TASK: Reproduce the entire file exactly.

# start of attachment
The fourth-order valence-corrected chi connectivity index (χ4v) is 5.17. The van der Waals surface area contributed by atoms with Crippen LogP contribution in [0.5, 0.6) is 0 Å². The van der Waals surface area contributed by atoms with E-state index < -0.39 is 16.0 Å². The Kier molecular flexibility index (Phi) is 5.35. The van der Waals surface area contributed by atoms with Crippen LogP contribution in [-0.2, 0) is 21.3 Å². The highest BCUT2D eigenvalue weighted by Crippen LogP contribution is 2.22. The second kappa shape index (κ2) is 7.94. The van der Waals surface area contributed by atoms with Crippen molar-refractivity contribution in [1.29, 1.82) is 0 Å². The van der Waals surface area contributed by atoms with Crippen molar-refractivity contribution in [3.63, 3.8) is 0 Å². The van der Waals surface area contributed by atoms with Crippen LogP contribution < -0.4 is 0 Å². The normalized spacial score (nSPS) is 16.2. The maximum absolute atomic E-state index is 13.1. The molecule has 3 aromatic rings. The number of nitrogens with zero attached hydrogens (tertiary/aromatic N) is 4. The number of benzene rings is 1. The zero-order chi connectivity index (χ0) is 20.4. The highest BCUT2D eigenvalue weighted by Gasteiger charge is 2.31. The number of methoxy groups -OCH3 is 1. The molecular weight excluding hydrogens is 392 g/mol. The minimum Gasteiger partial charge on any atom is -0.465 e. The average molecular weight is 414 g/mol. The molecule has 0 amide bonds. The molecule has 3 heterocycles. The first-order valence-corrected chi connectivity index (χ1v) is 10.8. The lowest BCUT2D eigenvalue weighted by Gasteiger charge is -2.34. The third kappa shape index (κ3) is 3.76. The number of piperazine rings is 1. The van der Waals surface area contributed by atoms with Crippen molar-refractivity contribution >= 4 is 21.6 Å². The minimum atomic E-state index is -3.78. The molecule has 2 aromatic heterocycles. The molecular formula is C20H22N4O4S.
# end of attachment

The fourth-order valence-corrected chi connectivity index (χ4v) is 5.17. The van der Waals surface area contributed by atoms with Crippen LogP contribution in [0.5, 0.6) is 0 Å². The van der Waals surface area contributed by atoms with E-state index < -0.39 is 16.0 Å². The Kier molecular flexibility index (Phi) is 5.35. The van der Waals surface area contributed by atoms with Crippen LogP contribution in [-0.2, 0) is 21.3 Å². The highest BCUT2D eigenvalue weighted by Crippen LogP contribution is 2.22. The second kappa shape index (κ2) is 7.94. The van der Waals surface area contributed by atoms with Crippen molar-refractivity contribution in [1.29, 1.82) is 0 Å². The van der Waals surface area contributed by atoms with Crippen molar-refractivity contribution in [3.63, 3.8) is 0 Å². The van der Waals surface area contributed by atoms with Crippen LogP contribution < -0.4 is 0 Å². The normalized spacial score (nSPS) is 16.2. The maximum absolute atomic E-state index is 13.1. The molecule has 3 aromatic rings. The number of nitrogens with zero attached hydrogens (tertiary/aromatic N) is 4. The number of benzene rings is 1. The zero-order chi connectivity index (χ0) is 20.4. The highest BCUT2D eigenvalue weighted by Gasteiger charge is 2.31. The number of methoxy groups -OCH3 is 1. The molecular weight excluding hydrogens is 392 g/mol. The minimum Gasteiger partial charge on any atom is -0.465 e. The average molecular weight is 414 g/mol. The molecule has 0 amide bonds. The molecule has 3 heterocycles. The first-order valence-corrected chi connectivity index (χ1v) is 10.8. The lowest BCUT2D eigenvalue weighted by Gasteiger charge is -2.34. The third kappa shape index (κ3) is 3.76. The number of piperazine rings is 1. The van der Waals surface area contributed by atoms with Crippen molar-refractivity contribution >= 4 is 21.6 Å². The minimum atomic E-state index is -3.78. The molecule has 2 aromatic heterocycles. The molecular formula is C20H22N4O4S.